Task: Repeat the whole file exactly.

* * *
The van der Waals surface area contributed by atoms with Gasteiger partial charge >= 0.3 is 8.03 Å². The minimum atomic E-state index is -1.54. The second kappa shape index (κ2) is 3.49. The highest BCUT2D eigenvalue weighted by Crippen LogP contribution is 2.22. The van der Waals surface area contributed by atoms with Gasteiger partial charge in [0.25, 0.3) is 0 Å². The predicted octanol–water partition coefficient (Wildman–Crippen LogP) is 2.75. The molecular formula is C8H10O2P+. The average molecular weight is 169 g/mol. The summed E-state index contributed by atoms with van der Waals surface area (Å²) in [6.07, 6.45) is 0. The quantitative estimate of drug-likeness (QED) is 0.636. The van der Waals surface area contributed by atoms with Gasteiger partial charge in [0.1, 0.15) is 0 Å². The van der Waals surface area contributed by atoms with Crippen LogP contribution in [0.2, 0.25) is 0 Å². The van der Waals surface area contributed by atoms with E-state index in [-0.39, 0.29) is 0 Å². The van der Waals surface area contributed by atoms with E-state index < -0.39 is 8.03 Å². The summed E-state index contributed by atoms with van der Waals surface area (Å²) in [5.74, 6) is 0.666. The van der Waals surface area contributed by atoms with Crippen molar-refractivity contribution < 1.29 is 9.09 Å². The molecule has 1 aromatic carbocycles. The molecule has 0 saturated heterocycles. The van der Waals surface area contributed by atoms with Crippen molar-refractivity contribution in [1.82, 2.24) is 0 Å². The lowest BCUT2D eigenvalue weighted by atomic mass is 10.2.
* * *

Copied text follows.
The van der Waals surface area contributed by atoms with Gasteiger partial charge >= 0.3 is 8.03 Å². The minimum atomic E-state index is -1.54. The second kappa shape index (κ2) is 3.49. The highest BCUT2D eigenvalue weighted by Crippen LogP contribution is 2.22. The van der Waals surface area contributed by atoms with Gasteiger partial charge in [0.25, 0.3) is 0 Å². The predicted octanol–water partition coefficient (Wildman–Crippen LogP) is 2.75. The molecular formula is C8H10O2P+. The average molecular weight is 169 g/mol. The summed E-state index contributed by atoms with van der Waals surface area (Å²) in [6.07, 6.45) is 0. The quantitative estimate of drug-likeness (QED) is 0.636. The van der Waals surface area contributed by atoms with Gasteiger partial charge in [0.1, 0.15) is 0 Å². The van der Waals surface area contributed by atoms with Crippen LogP contribution in [0.2, 0.25) is 0 Å². The van der Waals surface area contributed by atoms with E-state index in [-0.39, 0.29) is 0 Å². The van der Waals surface area contributed by atoms with E-state index < -0.39 is 8.03 Å². The summed E-state index contributed by atoms with van der Waals surface area (Å²) in [5.74, 6) is 0.666. The van der Waals surface area contributed by atoms with Crippen molar-refractivity contribution < 1.29 is 9.09 Å². The molecule has 1 aromatic carbocycles. The molecule has 0 saturated heterocycles. The van der Waals surface area contributed by atoms with Crippen molar-refractivity contribution in [1.82, 2.24) is 0 Å². The lowest BCUT2D eigenvalue weighted by atomic mass is 10.2.